brat

[brat]
See more synonyms for brat on Thesaurus.com

Origin of brat

1495–1505; perhaps transferred use of brat rag, Old English bratt cloak < Celtic; compare Irish brat mantle, cloak
Related formsbrat·tish, adjective
Dictionary.com Unabridged Based on the Random House Unabridged Dictionary, © Random House, Inc. 2018


Examples from the Web for brat

Contemporary Examples of brat

Historical Examples of brat

  • In those days, "brat" was the general name for little folks.

    Welsh Fairy Tales

    William Elliott Griffis

  • His son, a brat of about fifteen, was accustomed to ride over to visit us.

    A Hero of Our Time

    M. Y. Lermontov

  • There was a brat for you who laughed at words she ought not to understand!

    L'Assommoir

    Emile Zola

  • And 'twas easy to see what she'd been through with Cousin Harriet and that brat.

    The Depot Master

    Joseph C. Lincoln

  • "I know it, dad; but I'll try to get along without it," replied the brat.


British Dictionary definitions for brat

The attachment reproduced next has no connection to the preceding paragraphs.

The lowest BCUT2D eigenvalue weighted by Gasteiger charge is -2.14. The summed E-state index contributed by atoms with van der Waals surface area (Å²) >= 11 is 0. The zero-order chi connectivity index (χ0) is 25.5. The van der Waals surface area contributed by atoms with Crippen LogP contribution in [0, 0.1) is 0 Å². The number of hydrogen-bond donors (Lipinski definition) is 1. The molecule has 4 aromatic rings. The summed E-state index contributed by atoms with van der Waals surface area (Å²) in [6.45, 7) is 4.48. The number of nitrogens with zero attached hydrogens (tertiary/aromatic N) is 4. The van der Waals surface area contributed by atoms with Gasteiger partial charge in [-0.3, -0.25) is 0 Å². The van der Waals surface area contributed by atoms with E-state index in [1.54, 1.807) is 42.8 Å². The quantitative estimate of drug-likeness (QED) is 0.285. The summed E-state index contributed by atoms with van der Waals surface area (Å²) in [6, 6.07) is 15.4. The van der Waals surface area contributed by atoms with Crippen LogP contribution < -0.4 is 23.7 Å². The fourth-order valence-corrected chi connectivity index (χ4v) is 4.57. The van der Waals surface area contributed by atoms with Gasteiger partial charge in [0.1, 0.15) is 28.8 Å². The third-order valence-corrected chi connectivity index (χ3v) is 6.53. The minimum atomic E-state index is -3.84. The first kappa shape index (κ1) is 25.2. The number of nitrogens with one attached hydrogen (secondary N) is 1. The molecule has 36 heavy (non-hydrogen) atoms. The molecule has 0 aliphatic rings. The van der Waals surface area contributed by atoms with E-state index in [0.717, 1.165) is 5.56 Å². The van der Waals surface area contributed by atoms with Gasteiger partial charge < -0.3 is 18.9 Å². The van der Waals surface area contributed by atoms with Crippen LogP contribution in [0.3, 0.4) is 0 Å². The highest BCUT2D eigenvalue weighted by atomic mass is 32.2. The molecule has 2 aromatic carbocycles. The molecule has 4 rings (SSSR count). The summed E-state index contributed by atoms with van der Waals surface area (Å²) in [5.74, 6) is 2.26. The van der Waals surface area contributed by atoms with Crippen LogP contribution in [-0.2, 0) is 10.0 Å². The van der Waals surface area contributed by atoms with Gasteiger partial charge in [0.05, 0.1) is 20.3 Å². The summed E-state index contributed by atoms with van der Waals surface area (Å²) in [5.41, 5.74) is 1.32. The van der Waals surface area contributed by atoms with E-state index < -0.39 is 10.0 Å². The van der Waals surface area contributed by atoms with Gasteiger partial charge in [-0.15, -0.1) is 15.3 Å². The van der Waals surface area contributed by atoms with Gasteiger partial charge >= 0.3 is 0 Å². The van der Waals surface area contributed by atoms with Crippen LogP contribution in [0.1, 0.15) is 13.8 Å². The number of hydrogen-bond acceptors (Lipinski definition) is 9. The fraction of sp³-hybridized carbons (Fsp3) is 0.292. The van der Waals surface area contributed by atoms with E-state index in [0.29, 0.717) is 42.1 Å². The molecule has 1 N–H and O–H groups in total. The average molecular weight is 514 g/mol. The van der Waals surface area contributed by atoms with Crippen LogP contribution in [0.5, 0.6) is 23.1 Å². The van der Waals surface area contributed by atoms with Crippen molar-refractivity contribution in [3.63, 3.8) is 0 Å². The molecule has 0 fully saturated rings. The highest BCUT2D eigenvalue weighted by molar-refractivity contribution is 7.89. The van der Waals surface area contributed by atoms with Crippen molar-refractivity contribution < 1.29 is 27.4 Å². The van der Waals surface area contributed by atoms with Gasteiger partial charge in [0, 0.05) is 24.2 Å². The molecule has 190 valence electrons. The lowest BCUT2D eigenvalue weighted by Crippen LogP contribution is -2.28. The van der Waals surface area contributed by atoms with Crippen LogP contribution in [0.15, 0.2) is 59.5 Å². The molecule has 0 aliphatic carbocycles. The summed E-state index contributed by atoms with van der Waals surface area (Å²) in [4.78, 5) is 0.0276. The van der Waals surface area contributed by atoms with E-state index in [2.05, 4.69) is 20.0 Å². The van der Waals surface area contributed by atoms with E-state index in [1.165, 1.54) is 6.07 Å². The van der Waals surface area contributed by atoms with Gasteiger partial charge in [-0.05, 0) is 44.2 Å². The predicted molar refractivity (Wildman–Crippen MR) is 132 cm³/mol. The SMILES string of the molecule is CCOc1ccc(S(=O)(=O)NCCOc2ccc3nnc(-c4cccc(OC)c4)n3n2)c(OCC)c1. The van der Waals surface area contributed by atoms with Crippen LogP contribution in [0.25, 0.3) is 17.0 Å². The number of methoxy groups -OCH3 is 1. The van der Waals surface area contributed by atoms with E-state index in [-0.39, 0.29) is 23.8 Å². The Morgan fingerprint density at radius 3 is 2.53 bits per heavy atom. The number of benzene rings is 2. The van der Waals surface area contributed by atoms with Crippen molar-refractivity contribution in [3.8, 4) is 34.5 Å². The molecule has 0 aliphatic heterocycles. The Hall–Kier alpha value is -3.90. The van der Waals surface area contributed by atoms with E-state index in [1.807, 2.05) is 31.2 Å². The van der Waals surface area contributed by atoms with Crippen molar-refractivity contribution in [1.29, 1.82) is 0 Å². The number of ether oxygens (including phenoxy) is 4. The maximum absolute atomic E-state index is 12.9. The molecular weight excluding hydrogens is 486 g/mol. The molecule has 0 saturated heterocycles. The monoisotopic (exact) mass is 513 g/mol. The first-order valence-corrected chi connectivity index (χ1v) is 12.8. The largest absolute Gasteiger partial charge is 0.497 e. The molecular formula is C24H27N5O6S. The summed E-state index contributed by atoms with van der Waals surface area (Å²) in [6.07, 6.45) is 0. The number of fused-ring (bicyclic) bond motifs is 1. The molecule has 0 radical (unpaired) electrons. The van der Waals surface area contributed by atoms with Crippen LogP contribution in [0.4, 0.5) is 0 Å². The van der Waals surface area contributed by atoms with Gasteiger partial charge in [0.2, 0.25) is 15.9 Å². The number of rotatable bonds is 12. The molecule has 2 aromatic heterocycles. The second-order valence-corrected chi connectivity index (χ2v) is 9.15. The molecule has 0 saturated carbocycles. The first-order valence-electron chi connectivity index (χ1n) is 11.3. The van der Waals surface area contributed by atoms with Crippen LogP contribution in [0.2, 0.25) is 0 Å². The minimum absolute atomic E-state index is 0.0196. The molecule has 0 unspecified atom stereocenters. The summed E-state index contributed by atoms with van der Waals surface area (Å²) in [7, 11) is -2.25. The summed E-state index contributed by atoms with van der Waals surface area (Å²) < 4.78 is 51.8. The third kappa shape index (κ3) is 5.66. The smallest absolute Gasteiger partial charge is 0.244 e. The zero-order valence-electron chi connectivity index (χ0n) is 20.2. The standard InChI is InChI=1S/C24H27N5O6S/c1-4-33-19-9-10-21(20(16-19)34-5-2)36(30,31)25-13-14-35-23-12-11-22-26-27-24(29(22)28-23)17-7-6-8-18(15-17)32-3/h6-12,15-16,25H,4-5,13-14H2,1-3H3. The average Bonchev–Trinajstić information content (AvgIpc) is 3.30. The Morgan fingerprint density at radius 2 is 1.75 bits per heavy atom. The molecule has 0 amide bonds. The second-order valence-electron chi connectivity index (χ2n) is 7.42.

brat

1
noun
  1. a child, esp one who is ill-mannered or unruly: used contemptuously or playfully

Word Origin for brat

C16: perhaps special use of earlier brat rag, from Old English bratt cloak, of Celtic origin; related to Old Irish bratt cloth, brat ²

brat

2
noun
  1. Northern English dialect an apron or overall

Word Origin for brat

from Old English brat cloak; related to Old Irish bratt cloth used to cover the body
Collins English Dictionary - Complete & Unabridged 2012 Digital Edition © William Collins Sons & Co. Ltd. 1979, 1986 © HarperCollins Publishers 1998, 2000, 2003, 2005, 2006, 2007, 2009, 2012

Word Origin and History for brat
n.

c.1500, slang, "beggar's child," originally northern, Midlands and western England dialect word for "makeshift or ragged garment;" probably the same word as Old English bratt "cloak," which is from a Celtic source (cf. Old Irish bratt "cloak, cloth"). The modern meaning is perhaps from notion of "child's apron." Hollywood Brat Pack (modeled on 1950s Rat Pack) is from 1985.

Online Etymology Dictionary, © 2010 Douglas Harper